Shaganash is an Ojibwe word used to refer to English-speaking white people, but why it was applied to this island is not clear.
Alexander Clark and F.S. Oatt, the first two keepers of Shaganash Island Lighthouse, minded the light for only a few months before William I. Fairall was placed in charge of the station in 1912. On June 10, 1912, a hand-operated foghorn was given to the keeper to answer signals from steamers in the vicinity of the station during thick weather.
In 1912, Raymond Spears set off in a rowboat on a voyage that would take him along the shores of all the Great Lakes. Spears visited several lighthouses during his journey and gave his impression of seeing Shagansh Island Lighthouse from a distance, the evening before he stopped there to visit Keeper Fairall:
As night began to close down on us there at that little island camp a light suddenly gleamed and then shone far down the water in the eastward. It was miles away, five or six, and its sparkle there was particularly interesting and pleasing. It was a lighthouse, built there for the purpose of lighting the way of barges loaded with lake shore sand on their way to Port Arthur for use in buildings. Somehow, I do not remember having seen anything that seemed so lonesome as that light there on Great Shaganash Island. The place was so utterly away from everything, separated by islands and channels, and miles and woods from all but these fishermen on Magnet Island – the little island near Magnet – that it was almost depressing; and this feeling was often with me in the days to come, as I realized how far away these good people are from everything and every one, compelled to fight alone, almost, when it is standing together and using the combined strength and wisdom of all that makes mankind strongKeeper Fairall, who was born on the Isle of Wight in England, died at the lighthouse on April 10, 1921. He was seventy-six years old.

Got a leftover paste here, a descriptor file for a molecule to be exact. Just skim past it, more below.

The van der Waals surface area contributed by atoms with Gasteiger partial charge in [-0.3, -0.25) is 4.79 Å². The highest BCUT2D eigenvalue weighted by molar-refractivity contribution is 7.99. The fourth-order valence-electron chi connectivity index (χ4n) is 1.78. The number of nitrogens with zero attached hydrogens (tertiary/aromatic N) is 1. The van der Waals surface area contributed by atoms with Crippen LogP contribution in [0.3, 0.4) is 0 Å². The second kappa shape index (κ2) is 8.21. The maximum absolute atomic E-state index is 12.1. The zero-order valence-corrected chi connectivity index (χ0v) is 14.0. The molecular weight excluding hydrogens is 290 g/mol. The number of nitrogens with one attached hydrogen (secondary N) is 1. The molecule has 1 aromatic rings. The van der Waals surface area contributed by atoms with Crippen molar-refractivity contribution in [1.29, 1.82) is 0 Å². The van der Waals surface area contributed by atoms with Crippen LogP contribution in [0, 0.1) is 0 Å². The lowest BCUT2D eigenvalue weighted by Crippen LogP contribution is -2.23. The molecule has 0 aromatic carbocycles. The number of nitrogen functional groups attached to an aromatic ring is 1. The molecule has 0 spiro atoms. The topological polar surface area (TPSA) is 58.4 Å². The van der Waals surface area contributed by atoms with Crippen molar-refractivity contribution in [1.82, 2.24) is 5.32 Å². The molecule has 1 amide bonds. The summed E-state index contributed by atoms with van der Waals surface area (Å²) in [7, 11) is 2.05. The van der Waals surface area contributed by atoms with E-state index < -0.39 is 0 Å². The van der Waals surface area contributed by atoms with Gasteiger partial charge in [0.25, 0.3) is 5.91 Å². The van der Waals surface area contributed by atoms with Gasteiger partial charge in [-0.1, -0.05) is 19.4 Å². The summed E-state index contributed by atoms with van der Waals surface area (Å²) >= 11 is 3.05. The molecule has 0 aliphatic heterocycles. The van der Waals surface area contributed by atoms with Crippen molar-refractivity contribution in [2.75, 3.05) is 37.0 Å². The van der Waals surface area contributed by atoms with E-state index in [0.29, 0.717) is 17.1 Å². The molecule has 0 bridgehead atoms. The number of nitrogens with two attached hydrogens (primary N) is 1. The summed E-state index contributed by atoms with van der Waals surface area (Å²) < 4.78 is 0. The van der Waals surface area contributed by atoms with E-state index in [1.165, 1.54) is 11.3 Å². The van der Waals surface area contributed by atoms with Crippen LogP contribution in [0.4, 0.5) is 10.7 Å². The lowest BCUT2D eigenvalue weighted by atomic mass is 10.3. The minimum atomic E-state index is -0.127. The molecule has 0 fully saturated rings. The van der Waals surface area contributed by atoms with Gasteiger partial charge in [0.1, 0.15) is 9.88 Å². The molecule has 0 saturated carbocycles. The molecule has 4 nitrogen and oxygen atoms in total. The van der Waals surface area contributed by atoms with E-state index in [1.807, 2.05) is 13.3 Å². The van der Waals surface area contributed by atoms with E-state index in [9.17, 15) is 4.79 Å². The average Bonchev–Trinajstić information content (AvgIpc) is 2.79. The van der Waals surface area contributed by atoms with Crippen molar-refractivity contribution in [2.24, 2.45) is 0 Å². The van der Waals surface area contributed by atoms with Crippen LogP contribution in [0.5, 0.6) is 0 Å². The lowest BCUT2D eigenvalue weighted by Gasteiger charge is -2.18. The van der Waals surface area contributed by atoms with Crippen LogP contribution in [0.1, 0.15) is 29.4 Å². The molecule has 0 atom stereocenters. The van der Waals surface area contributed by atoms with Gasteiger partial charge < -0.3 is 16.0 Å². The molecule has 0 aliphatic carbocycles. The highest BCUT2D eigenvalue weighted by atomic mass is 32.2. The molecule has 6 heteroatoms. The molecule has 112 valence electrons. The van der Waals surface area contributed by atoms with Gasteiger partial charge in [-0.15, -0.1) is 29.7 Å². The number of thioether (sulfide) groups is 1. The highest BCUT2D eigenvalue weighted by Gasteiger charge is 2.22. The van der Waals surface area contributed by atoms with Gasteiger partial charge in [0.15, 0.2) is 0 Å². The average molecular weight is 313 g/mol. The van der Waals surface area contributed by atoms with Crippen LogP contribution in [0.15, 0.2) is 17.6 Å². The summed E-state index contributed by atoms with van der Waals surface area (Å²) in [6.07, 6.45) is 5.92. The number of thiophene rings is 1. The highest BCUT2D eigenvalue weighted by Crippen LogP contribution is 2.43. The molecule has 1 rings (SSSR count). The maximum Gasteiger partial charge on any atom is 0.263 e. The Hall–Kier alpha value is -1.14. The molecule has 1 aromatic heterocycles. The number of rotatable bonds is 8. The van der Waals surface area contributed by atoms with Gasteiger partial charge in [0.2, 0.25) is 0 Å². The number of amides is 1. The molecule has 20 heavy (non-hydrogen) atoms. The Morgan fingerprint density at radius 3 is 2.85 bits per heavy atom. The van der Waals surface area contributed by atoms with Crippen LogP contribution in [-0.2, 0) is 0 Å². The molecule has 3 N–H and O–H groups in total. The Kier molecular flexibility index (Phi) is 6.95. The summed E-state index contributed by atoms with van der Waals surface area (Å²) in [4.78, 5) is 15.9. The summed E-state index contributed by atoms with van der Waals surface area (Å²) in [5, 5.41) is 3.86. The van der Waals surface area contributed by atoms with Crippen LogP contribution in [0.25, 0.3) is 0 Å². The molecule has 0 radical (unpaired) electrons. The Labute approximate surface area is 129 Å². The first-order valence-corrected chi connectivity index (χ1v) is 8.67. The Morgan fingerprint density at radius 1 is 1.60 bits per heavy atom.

On July 10, 1923, work began on a new lighthouse and dwelling and continued until November 7. Rather than build a combined lighthouse and dwelling like the one that burned down, the Department of Marine opted to build a separate square, pyramidal tower to serve as the lighthouse and a rectangular keeper’s dwelling, located a short distance away. The new lighthouse stood thirty-four feet tall and displayed a fixed white light from a fifth-order lens.
Shaganash Island Lighthouse was staffed until 1954, when the hand foghorn was discontinued and the light was changed from fixed to flashing white. Today, the light flashes once every four seconds.
In August 2014, volunteers with the Canadian Lighthouses of Lake Superior, Inc., a non-profit dedicated to saving lighthouses, gave Shaganash Island Lighthouse a new coat of paint. In addition, the group placed a picnic table on the island along with a Thunderbox, a small toilet donated by a member of a kayaking group. The work was sponsored, in part, by a $2,000 award by Tbyatel For the Good.
Keepers: Alexander Clark (1911), F.S. Oatt (1911 – 1912), William Iles Fairall (1912 – 1921), George G. Weeks (1921 – 1923), Andrew McGuinness (1923 – 1926), M. McGuinness (1926 – 1928), N.J. McLeod (1928), G.G. Boland (1928), Samuel C. Kayes (1929 – 1930), Arthur Newman (1930 – 1942), Peter Belanger (1943 – ).